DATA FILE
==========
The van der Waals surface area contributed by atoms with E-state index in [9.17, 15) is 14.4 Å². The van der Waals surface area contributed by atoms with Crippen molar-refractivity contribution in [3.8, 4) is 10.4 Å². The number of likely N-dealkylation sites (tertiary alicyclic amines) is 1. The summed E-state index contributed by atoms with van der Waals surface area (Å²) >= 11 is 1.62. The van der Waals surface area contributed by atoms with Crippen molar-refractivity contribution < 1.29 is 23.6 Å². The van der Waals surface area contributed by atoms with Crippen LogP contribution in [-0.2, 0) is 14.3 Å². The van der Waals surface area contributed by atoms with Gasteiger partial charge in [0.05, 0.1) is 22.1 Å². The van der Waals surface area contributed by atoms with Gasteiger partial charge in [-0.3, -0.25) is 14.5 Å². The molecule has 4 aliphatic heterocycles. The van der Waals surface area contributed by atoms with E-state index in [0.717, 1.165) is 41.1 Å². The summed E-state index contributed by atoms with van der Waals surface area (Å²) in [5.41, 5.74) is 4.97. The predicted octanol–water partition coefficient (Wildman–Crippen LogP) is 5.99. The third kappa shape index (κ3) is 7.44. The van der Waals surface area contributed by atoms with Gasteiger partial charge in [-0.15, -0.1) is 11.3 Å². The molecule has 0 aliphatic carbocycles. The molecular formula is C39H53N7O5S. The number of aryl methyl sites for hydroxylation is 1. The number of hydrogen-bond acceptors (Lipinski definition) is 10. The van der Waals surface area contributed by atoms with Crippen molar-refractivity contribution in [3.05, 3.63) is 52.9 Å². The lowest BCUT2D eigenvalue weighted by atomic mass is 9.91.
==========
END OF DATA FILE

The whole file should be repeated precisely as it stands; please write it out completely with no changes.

The van der Waals surface area contributed by atoms with E-state index in [9.17, 15) is 14.4 Å². The van der Waals surface area contributed by atoms with Crippen molar-refractivity contribution in [3.8, 4) is 10.4 Å². The number of likely N-dealkylation sites (tertiary alicyclic amines) is 1. The summed E-state index contributed by atoms with van der Waals surface area (Å²) >= 11 is 1.62. The van der Waals surface area contributed by atoms with Crippen molar-refractivity contribution < 1.29 is 23.6 Å². The van der Waals surface area contributed by atoms with Crippen LogP contribution in [-0.2, 0) is 14.3 Å². The van der Waals surface area contributed by atoms with Gasteiger partial charge in [0.05, 0.1) is 22.1 Å². The van der Waals surface area contributed by atoms with Gasteiger partial charge in [-0.3, -0.25) is 14.5 Å². The molecule has 4 aliphatic heterocycles. The van der Waals surface area contributed by atoms with E-state index in [0.717, 1.165) is 41.1 Å². The summed E-state index contributed by atoms with van der Waals surface area (Å²) in [5.41, 5.74) is 4.97. The predicted octanol–water partition coefficient (Wildman–Crippen LogP) is 5.99. The third kappa shape index (κ3) is 7.44. The van der Waals surface area contributed by atoms with Gasteiger partial charge in [-0.15, -0.1) is 11.3 Å². The molecule has 0 aliphatic carbocycles. The molecular formula is C39H53N7O5S. The number of aryl methyl sites for hydroxylation is 1. The number of hydrogen-bond acceptors (Lipinski definition) is 10. The van der Waals surface area contributed by atoms with Crippen molar-refractivity contribution in [3.05, 3.63) is 52.9 Å². The lowest BCUT2D eigenvalue weighted by atomic mass is 9.91.